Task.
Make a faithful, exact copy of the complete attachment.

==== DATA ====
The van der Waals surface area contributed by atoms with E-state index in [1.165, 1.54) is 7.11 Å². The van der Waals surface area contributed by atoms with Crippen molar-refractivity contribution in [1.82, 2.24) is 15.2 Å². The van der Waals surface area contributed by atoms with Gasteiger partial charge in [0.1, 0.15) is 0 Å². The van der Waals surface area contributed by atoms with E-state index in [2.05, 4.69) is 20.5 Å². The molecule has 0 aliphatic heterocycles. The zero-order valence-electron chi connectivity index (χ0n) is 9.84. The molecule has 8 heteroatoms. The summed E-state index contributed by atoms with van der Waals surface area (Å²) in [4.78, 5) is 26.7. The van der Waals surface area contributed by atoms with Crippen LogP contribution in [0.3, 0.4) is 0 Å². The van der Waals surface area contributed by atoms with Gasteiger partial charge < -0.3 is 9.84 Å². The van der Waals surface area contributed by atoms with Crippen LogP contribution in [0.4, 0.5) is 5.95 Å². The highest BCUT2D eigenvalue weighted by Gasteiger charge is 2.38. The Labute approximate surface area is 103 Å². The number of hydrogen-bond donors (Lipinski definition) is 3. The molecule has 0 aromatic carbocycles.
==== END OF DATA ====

The van der Waals surface area contributed by atoms with E-state index in [1.165, 1.54) is 7.11 Å². The van der Waals surface area contributed by atoms with Crippen molar-refractivity contribution in [1.82, 2.24) is 15.2 Å². The van der Waals surface area contributed by atoms with Gasteiger partial charge in [0.1, 0.15) is 0 Å². The van der Waals surface area contributed by atoms with E-state index in [2.05, 4.69) is 20.5 Å². The molecule has 0 aliphatic heterocycles. The zero-order valence-electron chi connectivity index (χ0n) is 9.84. The molecule has 8 heteroatoms. The summed E-state index contributed by atoms with van der Waals surface area (Å²) in [4.78, 5) is 26.7. The van der Waals surface area contributed by atoms with Crippen LogP contribution in [0.3, 0.4) is 0 Å². The van der Waals surface area contributed by atoms with Gasteiger partial charge < -0.3 is 9.84 Å². The van der Waals surface area contributed by atoms with Crippen LogP contribution in [0.4, 0.5) is 5.95 Å². The highest BCUT2D eigenvalue weighted by Gasteiger charge is 2.38. The Labute approximate surface area is 103 Å². The number of hydrogen-bond donors (Lipinski definition) is 3. The molecule has 0 aromatic carbocycles.